The term "awe-inspiring" is certainly not used to describe Charleston County Council. Better words: Dysfunctional, opaque, non-strategic, lethargic, deaf, insular, and irresponsible.
Just look at one recent shining moment: agreeing to sell the long-vacant Naval Hospital for $10 million to $12 million — we still don't know how much the real figure is — to a group of developers in what seemed to be a no-bid sweetheart deal that may allow them to build a new social services building nearby. But again, there are no real details on that deal, either.
The whole Naval Hospital imbroglio follows a shady series of transactions through the years that saw North Charleston purchase the hospital from the federal government for $2 million and turn it around to sell it to a different developer for $5 million, which went bankrupt and led to the county buying it for $33 million. Advantage: Developers. Losers? Taxpayers, who funded the buyout.
So now comes the latest deal cloaked in secrecy. Taxpayers may recoup some of the brain-addled deal reached earlier. But so far, we don't know details. And that's the point: County council members are elected to do the people's business in public, not in private. Instead of masking what they're doing to build personal power bases and feed big egos, members need to be inspiring, socially responsible public servants committed to good stewardship of public dollars.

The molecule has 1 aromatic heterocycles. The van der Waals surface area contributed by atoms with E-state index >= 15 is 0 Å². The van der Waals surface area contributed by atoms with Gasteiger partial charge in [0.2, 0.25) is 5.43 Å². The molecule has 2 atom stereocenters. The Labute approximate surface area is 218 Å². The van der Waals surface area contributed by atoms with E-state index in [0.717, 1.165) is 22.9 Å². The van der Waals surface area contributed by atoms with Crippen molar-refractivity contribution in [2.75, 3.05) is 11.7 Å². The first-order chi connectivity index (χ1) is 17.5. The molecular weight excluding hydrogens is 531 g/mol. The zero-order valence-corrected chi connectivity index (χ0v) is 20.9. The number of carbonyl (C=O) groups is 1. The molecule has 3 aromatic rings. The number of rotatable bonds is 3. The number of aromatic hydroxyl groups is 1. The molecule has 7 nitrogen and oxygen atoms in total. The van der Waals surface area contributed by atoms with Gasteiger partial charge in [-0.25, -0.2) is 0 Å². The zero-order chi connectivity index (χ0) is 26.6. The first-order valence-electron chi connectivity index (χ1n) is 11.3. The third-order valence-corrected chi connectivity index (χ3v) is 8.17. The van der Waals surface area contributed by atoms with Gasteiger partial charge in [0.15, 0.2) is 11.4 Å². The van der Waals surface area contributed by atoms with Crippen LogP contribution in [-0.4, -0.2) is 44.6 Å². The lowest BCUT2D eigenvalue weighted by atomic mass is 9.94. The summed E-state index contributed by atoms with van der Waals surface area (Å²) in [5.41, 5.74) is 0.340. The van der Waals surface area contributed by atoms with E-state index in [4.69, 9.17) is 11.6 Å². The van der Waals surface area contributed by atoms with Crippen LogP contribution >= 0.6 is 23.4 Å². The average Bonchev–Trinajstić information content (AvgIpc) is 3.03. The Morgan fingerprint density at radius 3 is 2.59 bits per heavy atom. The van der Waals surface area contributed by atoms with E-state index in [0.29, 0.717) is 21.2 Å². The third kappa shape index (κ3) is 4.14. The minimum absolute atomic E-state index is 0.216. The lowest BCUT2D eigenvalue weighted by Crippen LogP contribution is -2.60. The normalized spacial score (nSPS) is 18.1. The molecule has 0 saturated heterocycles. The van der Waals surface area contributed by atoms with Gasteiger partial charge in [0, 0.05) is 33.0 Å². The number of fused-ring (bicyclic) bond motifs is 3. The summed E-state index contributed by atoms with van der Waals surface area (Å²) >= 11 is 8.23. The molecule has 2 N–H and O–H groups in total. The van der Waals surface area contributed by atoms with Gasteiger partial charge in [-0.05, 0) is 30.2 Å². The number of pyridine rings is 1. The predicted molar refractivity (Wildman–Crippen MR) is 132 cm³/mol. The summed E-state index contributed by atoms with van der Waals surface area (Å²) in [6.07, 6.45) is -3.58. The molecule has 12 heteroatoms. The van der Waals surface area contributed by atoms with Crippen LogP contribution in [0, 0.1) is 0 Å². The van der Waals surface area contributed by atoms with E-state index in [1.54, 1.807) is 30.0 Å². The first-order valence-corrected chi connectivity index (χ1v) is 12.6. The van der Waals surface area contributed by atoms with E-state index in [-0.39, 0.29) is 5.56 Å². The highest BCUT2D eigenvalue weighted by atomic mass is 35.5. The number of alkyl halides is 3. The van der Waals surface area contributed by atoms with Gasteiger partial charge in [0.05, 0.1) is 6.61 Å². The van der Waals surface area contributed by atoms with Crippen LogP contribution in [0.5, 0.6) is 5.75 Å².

Council, however, remains challenged to do the public's work in an above-board manner, as highlighted by three continuing headaches:
Interstate 526: Regardless of whether you are for or against lengthening this connector, council members flail around arguing with everyone and their sister, but making little headway. If you're looking for a textbook example of a public body that lacks leadership, council's continued mishandling of this project — and long-term fixes for congestion — is mind-numbing.
Recycling: At one point, it looked like the county was going to build a new recycling center near the Bees Ferry landfill. Then insider, political deal-making moved it to another location that has been rife with problems. As the project moved forward, tons of recycling material was shipped to Horry County for processing, but then stopped when the price went sky high. Now? A lot of what you put in the blue bins is piling up ... at Bees Ferry. Einstein would be mortified.
Half-cent sales tax: When council was looking for a way to figure out how to pay its share of lengthening I-526, it decided to try to tap $300 million from a second half-cent sales tax originally targeted in 2016 for other road projects, green space, and more. The result: A lawsuit that's still working its way through the courts.
No more turf battles. No more broken promises. No more back-room politicking and smoke-and-mirrors deals. No more secrecy.
Charleston County Council needs to buck up and start working in a more transparent way. If members can't figure it out, we'll find a way to pay for them to take a leadership training refresher class that won't cost taxpayers a dime.